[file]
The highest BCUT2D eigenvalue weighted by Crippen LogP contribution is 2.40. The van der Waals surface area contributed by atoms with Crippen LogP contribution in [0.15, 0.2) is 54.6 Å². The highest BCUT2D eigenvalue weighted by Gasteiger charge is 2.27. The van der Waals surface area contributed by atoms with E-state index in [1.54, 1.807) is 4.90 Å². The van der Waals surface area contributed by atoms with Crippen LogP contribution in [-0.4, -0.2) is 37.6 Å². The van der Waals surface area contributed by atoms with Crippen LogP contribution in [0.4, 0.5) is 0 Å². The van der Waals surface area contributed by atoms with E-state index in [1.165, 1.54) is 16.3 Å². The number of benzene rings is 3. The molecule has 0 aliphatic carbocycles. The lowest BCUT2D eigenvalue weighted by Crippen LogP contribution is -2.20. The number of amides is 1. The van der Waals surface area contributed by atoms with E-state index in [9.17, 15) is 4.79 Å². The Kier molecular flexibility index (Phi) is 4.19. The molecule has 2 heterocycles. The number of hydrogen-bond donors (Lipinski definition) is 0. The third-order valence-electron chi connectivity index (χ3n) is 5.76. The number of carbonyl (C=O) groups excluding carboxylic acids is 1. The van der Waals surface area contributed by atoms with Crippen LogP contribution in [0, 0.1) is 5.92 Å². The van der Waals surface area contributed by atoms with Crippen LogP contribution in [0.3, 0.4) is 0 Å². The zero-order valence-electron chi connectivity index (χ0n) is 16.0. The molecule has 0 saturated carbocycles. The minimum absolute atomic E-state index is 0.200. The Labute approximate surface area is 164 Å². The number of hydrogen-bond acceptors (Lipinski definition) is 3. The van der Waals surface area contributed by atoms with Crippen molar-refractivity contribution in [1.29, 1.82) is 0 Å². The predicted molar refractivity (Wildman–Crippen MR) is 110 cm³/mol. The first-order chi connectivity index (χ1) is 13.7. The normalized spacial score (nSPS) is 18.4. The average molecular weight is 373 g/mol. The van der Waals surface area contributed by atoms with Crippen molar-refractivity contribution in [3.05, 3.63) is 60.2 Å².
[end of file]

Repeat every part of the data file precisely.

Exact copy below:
The highest BCUT2D eigenvalue weighted by Crippen LogP contribution is 2.40. The van der Waals surface area contributed by atoms with Crippen LogP contribution in [0.15, 0.2) is 54.6 Å². The highest BCUT2D eigenvalue weighted by Gasteiger charge is 2.27. The van der Waals surface area contributed by atoms with E-state index in [1.54, 1.807) is 4.90 Å². The van der Waals surface area contributed by atoms with Crippen LogP contribution in [-0.4, -0.2) is 37.6 Å². The van der Waals surface area contributed by atoms with Crippen LogP contribution in [0.4, 0.5) is 0 Å². The van der Waals surface area contributed by atoms with E-state index in [1.165, 1.54) is 16.3 Å². The number of benzene rings is 3. The molecule has 0 aliphatic carbocycles. The lowest BCUT2D eigenvalue weighted by Crippen LogP contribution is -2.20. The number of amides is 1. The van der Waals surface area contributed by atoms with E-state index in [9.17, 15) is 4.79 Å². The Kier molecular flexibility index (Phi) is 4.19. The molecule has 2 heterocycles. The number of hydrogen-bond donors (Lipinski definition) is 0. The third-order valence-electron chi connectivity index (χ3n) is 5.76. The number of carbonyl (C=O) groups excluding carboxylic acids is 1. The van der Waals surface area contributed by atoms with Crippen LogP contribution in [0, 0.1) is 5.92 Å². The van der Waals surface area contributed by atoms with Crippen LogP contribution in [0.3, 0.4) is 0 Å². The zero-order valence-electron chi connectivity index (χ0n) is 16.0. The molecule has 0 saturated carbocycles. The minimum absolute atomic E-state index is 0.200. The Labute approximate surface area is 164 Å². The number of hydrogen-bond acceptors (Lipinski definition) is 3. The van der Waals surface area contributed by atoms with Crippen molar-refractivity contribution in [1.29, 1.82) is 0 Å². The predicted molar refractivity (Wildman–Crippen MR) is 110 cm³/mol. The first-order chi connectivity index (χ1) is 13.7. The normalized spacial score (nSPS) is 18.4. The average molecular weight is 373 g/mol. The van der Waals surface area contributed by atoms with Crippen molar-refractivity contribution in [3.05, 3.63) is 60.2 Å².